Hotpot Soup Base 火锅底料: Spicy, Mild, or Both
We always like to have two different 火锅底料 (huǒ guō dǐ liào) hotpot broths, one spicy and one mild/savory. Feel free to get creative! For your two broths, you can make your own or buy ready-made. We usually buy the spicy broth base and make our own mild broth. Hotpot broth bases are shelf stable and widely available in Chinese grocery stores or to order online.
Since we have hotpot at least once a week in the winter, we save our hotpot base and reuse it week after week, creating 老火锅 (lǎo huǒ guō) “old hotpot”. The broth is refreshed by adding new chili oil, hot water, and seasonings as needed. As you cook ingredients during your hotpot party, they’ll infuse the broth with their own flavor as well. That’s why 老火锅 “old hotpot” is so popular… lazy and delicious is a huge win in my book!
Spicy Hotpot Base
There are two main formats of spicy hotpot broth base: a solid block of chili-infused oil (usually flavored with beef tallow) with whole spices, or packets of powdered soup base and liquid chili oil. I prefer the former. To use them, simply cut the block into a few large slices and dissolve in water.
Here are a few of my favorite spicy hotpot broths:
- 洪崖洞 Hóngyádòng 老味道火锅底料 old pot spicy hotpot base
- 周君记 Zhōujūnjì 重庆火锅底料 Chongqing hotpot base
- 海底捞 Hǎidǐlāo 清油火锅底料 spicy oil hotpot base
- 小肥羊 (xiǎo féi yáng) Little Sheep spicy hotpot base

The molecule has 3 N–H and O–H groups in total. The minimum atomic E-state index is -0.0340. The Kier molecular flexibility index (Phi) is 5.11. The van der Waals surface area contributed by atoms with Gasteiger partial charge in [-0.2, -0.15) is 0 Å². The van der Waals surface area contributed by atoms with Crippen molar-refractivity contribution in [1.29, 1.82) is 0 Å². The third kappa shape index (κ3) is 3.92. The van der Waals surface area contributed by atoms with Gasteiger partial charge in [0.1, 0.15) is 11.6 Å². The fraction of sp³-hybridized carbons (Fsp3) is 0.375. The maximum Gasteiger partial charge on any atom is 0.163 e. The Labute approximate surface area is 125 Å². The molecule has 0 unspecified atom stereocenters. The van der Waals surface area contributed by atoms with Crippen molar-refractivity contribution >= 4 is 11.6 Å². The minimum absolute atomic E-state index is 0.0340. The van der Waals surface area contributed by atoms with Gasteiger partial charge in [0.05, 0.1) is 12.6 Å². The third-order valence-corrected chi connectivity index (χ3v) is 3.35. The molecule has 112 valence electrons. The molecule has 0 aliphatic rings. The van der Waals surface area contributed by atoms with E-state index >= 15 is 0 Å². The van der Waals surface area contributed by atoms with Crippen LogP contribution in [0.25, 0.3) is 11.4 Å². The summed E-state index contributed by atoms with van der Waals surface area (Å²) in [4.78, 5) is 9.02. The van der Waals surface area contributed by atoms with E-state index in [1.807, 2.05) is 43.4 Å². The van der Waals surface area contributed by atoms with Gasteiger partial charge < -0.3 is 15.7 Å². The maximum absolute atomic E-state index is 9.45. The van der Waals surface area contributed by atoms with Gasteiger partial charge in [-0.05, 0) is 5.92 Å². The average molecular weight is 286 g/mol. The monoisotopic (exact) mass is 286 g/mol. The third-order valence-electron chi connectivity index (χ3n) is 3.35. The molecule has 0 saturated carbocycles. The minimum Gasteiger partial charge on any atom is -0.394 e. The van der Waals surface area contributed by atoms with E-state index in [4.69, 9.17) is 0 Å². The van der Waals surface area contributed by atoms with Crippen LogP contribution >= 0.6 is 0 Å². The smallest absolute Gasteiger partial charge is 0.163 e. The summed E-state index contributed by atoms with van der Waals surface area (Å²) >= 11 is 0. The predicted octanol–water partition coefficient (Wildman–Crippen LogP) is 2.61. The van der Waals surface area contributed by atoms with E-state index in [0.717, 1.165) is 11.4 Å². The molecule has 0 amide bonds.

Mild Hotpot Base
There are perfectly serviceable commercial clear broths, but these are super easy to make on your own.
The easiest mild hotpot broth of all time is a combination of stock / broth and miso. Combine a few teaspoons of Better than Bouillon chicken base with two teaspoons of miso paste (red or white or Korean doenjang). I always add a few slices of ginger as well as segments of scallion whites.
My favorite mild hotpot base is tomato broth. We start with stock or Better than Bouillon, then add in 5 to 8 vine tomatoes. A bay leaf adds a subtly fragrant note. The longer the tomatoes cook down, the richer the soup base’s flavor. But even 15 minutes while you prep will be yummy. We don’t mind tomato peels in the hotpot soup, but you can peel the tomatoes by scoring and blanching them whole. As with tomato soup, good canned tomatoes work well here as well!
Amp Up the Flavor
In addition to the fresh ginger root and scallion whites I mentioned above, there are a lot of ways to make hotpot base your own. I like to add a couple 新疆大枣 (Xīnjiāng dà zǎo) large jujube dates to both mild and spicy broths for a subtle sweetness. After bubbling away for a few hours, they’re also a delicious savory-sweet bite.
To upgrade milky broth-based hotpot, a few slices of 人参 (rén shēn) ginseng and 枸杞 (gǒu qǐ) goji berries are a great choice. 冬菇 (dōng gū) Dried shiitake mushrooms up the umami as well.
With a two-sided pot for hotpot, the opportunities for experimentation are endless! Keep one side tame and go crazy on the other side. Some ideas for creative hotpot soup bases:
- 老坛酸菜 (lǎo tán suān cài) pickled mustard stems